$\lambda$Prolog is a logic programming language based on a much richer logic than Prolog. In particular, the formulas that constitute its language are (higher-order) hereditary Harrop formulas. Horn clauses are a pallid fragment of that. The enabling concept for $\lambda$Prolog is the notion of a uniform proof, and additionally switching to an intuitionistic perspective on the logic. That last paper introduces the notion of an abstract logic programming language based on the notion of uniform proof and shows that classical first-order and higher-order Horn clauses form an abstract logic programming language.

Basically, a uniform proof is one where the rules used can be given an operational interpretation based on goal-directed search. This isn't the actual definition of a uniform proof, but the motivation behind the actual definition. An abstract logic programming language is one where uniform proofs suffice to prove any formula in the language with respect to a given notion notion of provability that is contained by the usual classical one.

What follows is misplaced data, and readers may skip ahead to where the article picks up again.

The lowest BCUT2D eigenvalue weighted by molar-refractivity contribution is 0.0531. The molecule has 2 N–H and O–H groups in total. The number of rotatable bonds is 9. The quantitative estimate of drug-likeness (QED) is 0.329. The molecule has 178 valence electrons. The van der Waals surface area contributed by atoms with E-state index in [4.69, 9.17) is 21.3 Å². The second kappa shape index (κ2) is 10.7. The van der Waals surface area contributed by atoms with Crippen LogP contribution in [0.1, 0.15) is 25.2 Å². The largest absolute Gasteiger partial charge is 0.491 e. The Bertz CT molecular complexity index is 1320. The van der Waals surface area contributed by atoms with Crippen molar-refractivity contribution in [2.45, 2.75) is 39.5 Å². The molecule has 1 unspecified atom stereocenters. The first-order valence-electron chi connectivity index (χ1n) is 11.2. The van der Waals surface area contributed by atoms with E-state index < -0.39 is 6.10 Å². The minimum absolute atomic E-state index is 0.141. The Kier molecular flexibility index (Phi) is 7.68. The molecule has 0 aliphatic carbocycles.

Even the class of higher-order hereditary Harrop formulas doesn't allow $P \to Q_1\lor Q_2$ as a program clause. (It is allowable as a goal.) Why not? Obviously, $P, P\to Q_1\lor Q_2 \vdash Q_1\lor Q_2$, that is, if we know $P$ holds, and we know $P \to Q_1 \lor Q_2$ holds, then we can prove $Q_1 \lor Q_2$. However, this proof succeeds without ever specifying which of $Q_1$ or $Q_2$ holds. Indeed, neither $P, P\to Q_1\lor Q_2 \vdash Q_1$ nor $P, P\to Q_1\lor Q_2 \vdash Q_2$ is true. Formally, the proof of $Q_1\lor Q_2$ from $P$ and $P\to Q_1\lor Q_2$ is not a uniform proof. Informally, the operational interpretation we'd like to give to proving $Q_1 \lor Q_2$, is that we search for a proof of $Q_1$ and a proof of $Q_2$, and if either search succeeds we've established $Q_1 \lor Q_2$. Obviously this search approach will fail in the above example since neither $Q_1$ nor $Q_2$ can be individually established.